• Only a limited character set is allowed in folder names. This prevents something like List-Id: <foo/../../../etc/passwd> from causing trouble.

It also has a few disadvantages:

  • It only works as intended for List-Ids of the form list-name.domain.tld or list-name.lists.domain.tld. Other List-Ids are either incorrectly assumed to be in one of those forms, or ignored.
  • It only supports a limited character set. This has security advantages, but usability disadvantages.
  • It does not place a limit on the length of the directory name. Unfortunately, procmail makes that difficult to do.
  • It converts dots in the domain into hyphens, but hyphens are allowed in domain names. This could cause both and to be sorted into the same folder,
  • It's a bit hard to read.

Polyball Bounce 0.2.1 Released, Goals for Future Release

Posted on October 4, 2009. Tags: technology. No comments.

I just released an update to Polyball Bounce. This release only makes minor changes, including making the paddles curved for better control.

For the next release, I plan to work on separating the game into a client and server, allowing multiplayer games over the network. I'm also considering switching from pygtk to OcempGUI for the configuration window.

Polyball Bounce 0.2.0 Released

Posted on September 29, 2009. Tags: technology. No comments.

I just released the second version of Polyball Bounce. This version is actually playable, but still rough around the edges. A screencast is available.

Polyball Bounce 0.2.0

Polyball Bounce 0.2.0: Configure

Polyball Bounce 0.1.0 Released

Posted on September 23, 2009. Tags: technology. No comments.

I just released version 0.1.0 alpha of a new game I'm working on, Polyball Bounce. To see what it looks like, check out the screencast.

It's currently in pretty early stages, but I plan to keep working on it till it's at least playable.

Student Union Elections (Server Side)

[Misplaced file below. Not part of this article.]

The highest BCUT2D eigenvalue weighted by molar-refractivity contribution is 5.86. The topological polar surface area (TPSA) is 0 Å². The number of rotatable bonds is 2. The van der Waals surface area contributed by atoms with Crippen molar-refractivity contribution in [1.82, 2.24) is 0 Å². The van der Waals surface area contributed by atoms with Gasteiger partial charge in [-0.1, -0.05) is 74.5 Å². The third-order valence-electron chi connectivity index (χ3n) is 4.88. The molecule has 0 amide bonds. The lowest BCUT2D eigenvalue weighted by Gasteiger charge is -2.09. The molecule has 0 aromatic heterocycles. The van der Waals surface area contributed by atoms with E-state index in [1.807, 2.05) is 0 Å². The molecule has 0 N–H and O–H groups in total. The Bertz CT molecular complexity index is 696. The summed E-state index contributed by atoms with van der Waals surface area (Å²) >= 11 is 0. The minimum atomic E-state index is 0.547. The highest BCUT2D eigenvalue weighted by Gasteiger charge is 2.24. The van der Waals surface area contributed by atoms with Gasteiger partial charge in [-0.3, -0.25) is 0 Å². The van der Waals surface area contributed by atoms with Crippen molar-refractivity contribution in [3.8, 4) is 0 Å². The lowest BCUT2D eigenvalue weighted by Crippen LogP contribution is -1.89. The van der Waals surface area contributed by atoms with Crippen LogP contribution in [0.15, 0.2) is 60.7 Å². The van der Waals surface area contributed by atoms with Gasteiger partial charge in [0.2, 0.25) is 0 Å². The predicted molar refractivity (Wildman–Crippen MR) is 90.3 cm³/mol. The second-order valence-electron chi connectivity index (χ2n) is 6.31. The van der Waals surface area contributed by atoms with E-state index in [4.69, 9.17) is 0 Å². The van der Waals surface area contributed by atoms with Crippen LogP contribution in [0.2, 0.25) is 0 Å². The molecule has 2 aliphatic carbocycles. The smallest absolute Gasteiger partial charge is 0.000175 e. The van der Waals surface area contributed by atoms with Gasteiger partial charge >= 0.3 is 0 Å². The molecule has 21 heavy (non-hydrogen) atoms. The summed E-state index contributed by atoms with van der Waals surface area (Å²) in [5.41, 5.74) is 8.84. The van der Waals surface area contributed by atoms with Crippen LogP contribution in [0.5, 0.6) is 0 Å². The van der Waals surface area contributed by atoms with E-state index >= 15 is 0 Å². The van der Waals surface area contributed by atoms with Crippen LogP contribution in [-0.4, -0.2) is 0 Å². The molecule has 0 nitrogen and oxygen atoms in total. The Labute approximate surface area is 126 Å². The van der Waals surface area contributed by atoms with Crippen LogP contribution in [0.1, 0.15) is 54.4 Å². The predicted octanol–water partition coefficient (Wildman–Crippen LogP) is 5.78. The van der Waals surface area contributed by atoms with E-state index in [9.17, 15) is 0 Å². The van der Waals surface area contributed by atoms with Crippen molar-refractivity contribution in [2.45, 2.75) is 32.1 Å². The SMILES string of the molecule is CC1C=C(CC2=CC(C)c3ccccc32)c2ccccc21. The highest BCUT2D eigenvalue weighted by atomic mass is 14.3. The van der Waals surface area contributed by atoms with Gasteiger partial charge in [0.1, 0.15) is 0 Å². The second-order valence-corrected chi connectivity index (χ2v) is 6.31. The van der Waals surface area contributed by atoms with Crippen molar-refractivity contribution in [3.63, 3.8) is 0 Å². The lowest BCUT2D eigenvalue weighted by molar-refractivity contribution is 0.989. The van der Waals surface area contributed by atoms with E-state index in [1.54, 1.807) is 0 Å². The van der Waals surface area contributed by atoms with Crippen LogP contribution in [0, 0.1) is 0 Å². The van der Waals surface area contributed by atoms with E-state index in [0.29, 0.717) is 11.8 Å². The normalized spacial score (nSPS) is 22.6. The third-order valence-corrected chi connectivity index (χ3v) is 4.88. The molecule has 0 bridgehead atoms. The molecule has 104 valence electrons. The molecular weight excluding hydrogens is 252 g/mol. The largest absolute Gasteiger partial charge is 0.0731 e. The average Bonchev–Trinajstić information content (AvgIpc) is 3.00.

Posted on September 16, 2009. Tags: technology. No comments.

First, a bit of background info: I'm currently the primary administrator for xenon, an old server that I inherited from former members of COG. Xenon used to run a bunch of important things, but it currently only runs the Student Union website and some very low profile and unused personal and club sites. I've been pushing for the Union to move to something more manageable on a newer and better maintained server, and Yale Spector has been doing a lot of work to that effect. The new site is Almost There™, but we had to run another round of elections on xenon. Unfortunately, everybody who knew how to set up elections on the old site has left Brandeis.

After some effort, mostly on Yale's part, to figure out the election system, everything seemed to be working. If there were any random crashes, they were fixed automatically by a script I wrote after problems with last year's elections going down.

Towards the end of the election's time window, the list of candidates disappeared from the website and admins couldn't stay logged in. Fun times. Nobody could figure it out and I was unreachable, swing dancing and then hanging out with a friend in the gym, which has bad cell reception. I got back to my dorm to see some interesting messages.

After some digging around, I found that the relevant code for listing candidates does something like SELECT * FROM candidates WHERE election=12345 ORDER BY RAND(), which gave ERROR 1030: Got error 28 from table handler. When I removed the ORDER BY clause it worked fine, so I was about to accept non-random ordering of candidates until I could find out what's wrong or randomize the order in PHP instead.

Since I'm not familiar with the code, I decided to make an in-place backup copy before changing the relevant file. When I tried that, I got the dreaded no space left on device. Duh. MySQL must have been trying to use disk space to "sort" the table. The admin interface must have been trying to insert rows into MySQL or otherwise write session information to disk.

After a minute or two with du and sort, I found what looked like a safe file to delete. Magic, people can view candidates and make an informed decision before voting.